Supreme Arbitrazh Court decision

In a recent case the presidium of the Supreme Arbitrazh Court confirmed that it was lawful for the representatives involved in a taxpayer's defence to recover expenses of almost Rb3 million from the tax authorities.


Aelita Software Corporation pursued an overpayment dispute - with a value of over Rb24 million - through three levels of the Russian court system. On the conclusion of the dispute, the taxpayer applied to the arbitrazh (ie, commercial) court to recover legal representation costs of Rb2,889,302 from the authorities.

The first instance court upheld the taxpayer's application in full. The appeal court reduced the award to Rb100,000 - a decision with which the court of cassation subsequently agreed.

The Supreme Arbitrazh Court upheld the first instance court's ruling and set aside the appeal court and cassation court decisions.

Supreme Arbitrazh Court decision

The court reiterated a number of its previous findings,(1) but also reached the following new conclusions.

Importance of objective basis for reduction
The amount by which the court may reduce the court costs claimed by the taxpayer may not be established arbitrarily. Rather, the court's decision must include an explanation of the amount that the court considered reasonable, while the case file must contain calculations and other evidence in support of the court's conclusions.

This finding reminds the lower courts that they must be as objective as possible is determining the amounts awarded, and that it should be easy for higher courts to review and evaluate their explanations for their awards.

Onus on losing party
The losing party must present the court with evidence, calculations and arguments that the costs are not reasonable; the court may not look for such justifications on its own initiative. This view follows from the adversarial nature of the litigation process in the state arbitrazh courts.

The court was not dissuaded by the large sum being sought in recovery. This may lead to a clarification of the court's legal position in Information Letter 121/2007. Even if the court costs are significant, a court may not determine that they are clearly excessive (and thereby release the tax authority from the burden of proving that they are excessive).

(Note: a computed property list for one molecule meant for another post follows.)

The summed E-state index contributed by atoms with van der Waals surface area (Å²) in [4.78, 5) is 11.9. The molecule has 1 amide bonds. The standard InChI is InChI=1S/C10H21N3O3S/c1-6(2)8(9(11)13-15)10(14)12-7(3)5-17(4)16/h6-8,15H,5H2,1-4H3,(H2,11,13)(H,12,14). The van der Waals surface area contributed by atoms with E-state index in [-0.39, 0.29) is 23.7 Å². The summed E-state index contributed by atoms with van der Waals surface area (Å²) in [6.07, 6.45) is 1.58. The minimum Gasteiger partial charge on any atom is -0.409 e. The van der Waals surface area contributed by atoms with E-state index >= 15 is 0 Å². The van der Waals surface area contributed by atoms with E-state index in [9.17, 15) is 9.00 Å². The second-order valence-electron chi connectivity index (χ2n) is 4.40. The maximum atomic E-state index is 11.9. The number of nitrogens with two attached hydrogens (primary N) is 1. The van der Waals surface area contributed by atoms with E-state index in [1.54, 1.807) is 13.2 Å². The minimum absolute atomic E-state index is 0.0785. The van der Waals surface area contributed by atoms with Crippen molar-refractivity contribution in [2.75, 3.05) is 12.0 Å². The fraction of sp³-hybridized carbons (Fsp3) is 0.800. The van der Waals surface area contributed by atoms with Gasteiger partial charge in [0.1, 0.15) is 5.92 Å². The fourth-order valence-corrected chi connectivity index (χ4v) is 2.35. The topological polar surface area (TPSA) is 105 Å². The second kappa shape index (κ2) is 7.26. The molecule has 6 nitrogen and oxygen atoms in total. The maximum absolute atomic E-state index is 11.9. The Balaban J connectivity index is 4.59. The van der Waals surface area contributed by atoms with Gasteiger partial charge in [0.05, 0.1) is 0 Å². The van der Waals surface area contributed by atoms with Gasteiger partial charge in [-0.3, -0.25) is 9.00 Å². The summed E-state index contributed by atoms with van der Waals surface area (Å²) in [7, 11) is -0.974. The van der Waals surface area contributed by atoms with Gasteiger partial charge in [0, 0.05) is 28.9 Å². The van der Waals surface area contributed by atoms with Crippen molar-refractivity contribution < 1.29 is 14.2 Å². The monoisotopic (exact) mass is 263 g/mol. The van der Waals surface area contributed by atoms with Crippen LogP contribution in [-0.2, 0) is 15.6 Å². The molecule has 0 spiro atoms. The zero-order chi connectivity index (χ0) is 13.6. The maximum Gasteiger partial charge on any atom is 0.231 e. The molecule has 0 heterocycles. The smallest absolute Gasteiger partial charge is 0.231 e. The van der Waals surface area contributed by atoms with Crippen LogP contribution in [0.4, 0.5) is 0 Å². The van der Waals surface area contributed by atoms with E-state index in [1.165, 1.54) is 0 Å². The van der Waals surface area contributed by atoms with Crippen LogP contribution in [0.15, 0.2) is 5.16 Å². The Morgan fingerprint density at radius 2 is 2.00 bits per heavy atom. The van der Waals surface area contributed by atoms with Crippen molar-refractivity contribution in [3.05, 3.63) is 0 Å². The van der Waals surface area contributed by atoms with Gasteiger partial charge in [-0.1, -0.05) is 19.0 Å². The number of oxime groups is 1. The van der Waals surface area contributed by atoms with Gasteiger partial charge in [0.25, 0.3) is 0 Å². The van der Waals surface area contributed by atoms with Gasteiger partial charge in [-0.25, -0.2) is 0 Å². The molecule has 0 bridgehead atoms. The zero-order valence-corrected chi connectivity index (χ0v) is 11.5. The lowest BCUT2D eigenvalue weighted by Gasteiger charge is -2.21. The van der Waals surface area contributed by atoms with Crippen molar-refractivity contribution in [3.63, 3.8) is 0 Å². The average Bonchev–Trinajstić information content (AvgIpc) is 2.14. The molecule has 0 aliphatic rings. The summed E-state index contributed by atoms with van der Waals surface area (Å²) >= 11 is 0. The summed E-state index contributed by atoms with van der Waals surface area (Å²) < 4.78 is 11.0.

Factors in identifying 'reasonable' costs
The court also set out new evidential and legal guidelines to establish whether the court costs that a party seeks to recover are reasonable (ie, not excessive). It referred to information about the legal costs payable to other, similar law firms. In addition, the court should assess the choice of service provider (and, accordingly, the cost of services provided), taking due account of the nature and complexity of the dispute. The issue should be considered "not from the court's position, but from the position of the party incurring the expenses, without being certain of the outcome of the case".

The court is making it more difficult for the authorities to refute the reasonableness of a taxpayer's costs, which must be shown to meet not only the criteria of accuracy and lawfulness, but also a criterion of appropriateness. A tax inspectorate will be required to prove to the court that the court costs which the former regards as reasonable correspond to the pricing levels that have evolved on the market among similar service providers. Such similarity should be assessed according to criteria that are material from the client's perspective, not merely from that of the court. Relevant factors include reputation, prominence, transparency and service quality.


In the case in question, the tax inspectorate agreed that there was no uniform case law on the substance of the main dispute. This made the dispute complex and necessitated the use of professional legal assistance. Therefore, the resolution may lead to a large number of legally less complex tax disputes being resolved out of court. The average amount of court costs recovered may also increase.

In order to ensure that costs are recovered as fully as possible, companies must be ready to explain to the court why they chose their legal representative from among similar candidates, as well as ensuring that the breakdown of costs is as transparent as possible.

For further information on this topic please contact Konstantin Sasov at Pepeliaev Group by telephone (+7 495 967 0007), fax (+7 495 967 0008) or email ([email protected]).


(1) See Resolution 18118/07 of May 29 2008, Resoultion 6284/07 of April 9 2009 and Resolution 100/10 of May 25 2010.